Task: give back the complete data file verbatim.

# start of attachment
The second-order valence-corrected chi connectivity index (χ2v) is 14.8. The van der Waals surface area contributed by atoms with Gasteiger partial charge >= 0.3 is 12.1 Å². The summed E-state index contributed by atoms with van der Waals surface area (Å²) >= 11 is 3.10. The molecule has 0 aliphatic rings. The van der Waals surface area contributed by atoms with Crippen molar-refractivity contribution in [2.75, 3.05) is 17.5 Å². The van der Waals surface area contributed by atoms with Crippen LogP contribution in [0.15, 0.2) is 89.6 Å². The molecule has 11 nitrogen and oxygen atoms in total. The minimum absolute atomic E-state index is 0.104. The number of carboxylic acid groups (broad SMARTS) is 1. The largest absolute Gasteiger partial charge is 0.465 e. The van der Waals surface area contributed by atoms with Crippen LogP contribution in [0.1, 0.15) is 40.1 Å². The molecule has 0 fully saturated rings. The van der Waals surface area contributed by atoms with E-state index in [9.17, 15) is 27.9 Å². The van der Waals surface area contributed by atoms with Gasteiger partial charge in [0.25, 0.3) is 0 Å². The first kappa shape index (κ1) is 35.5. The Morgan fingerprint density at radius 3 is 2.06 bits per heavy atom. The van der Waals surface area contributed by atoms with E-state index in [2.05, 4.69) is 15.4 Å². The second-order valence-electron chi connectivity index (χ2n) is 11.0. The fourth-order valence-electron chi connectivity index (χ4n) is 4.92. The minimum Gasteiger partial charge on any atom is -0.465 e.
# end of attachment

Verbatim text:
The second-order valence-corrected chi connectivity index (χ2v) is 14.8. The van der Waals surface area contributed by atoms with Gasteiger partial charge >= 0.3 is 12.1 Å². The summed E-state index contributed by atoms with van der Waals surface area (Å²) >= 11 is 3.10. The molecule has 0 aliphatic rings. The van der Waals surface area contributed by atoms with Crippen molar-refractivity contribution in [2.75, 3.05) is 17.5 Å². The van der Waals surface area contributed by atoms with Crippen LogP contribution in [0.15, 0.2) is 89.6 Å². The molecule has 11 nitrogen and oxygen atoms in total. The minimum absolute atomic E-state index is 0.104. The number of carboxylic acid groups (broad SMARTS) is 1. The largest absolute Gasteiger partial charge is 0.465 e. The van der Waals surface area contributed by atoms with Crippen LogP contribution in [0.1, 0.15) is 40.1 Å². The molecule has 0 fully saturated rings. The van der Waals surface area contributed by atoms with E-state index in [9.17, 15) is 27.9 Å². The van der Waals surface area contributed by atoms with Gasteiger partial charge in [0.25, 0.3) is 0 Å². The first kappa shape index (κ1) is 35.5. The Morgan fingerprint density at radius 3 is 2.06 bits per heavy atom. The van der Waals surface area contributed by atoms with E-state index in [2.05, 4.69) is 15.4 Å². The second-order valence-electron chi connectivity index (χ2n) is 11.0. The fourth-order valence-electron chi connectivity index (χ4n) is 4.92. The minimum Gasteiger partial charge on any atom is -0.465 e.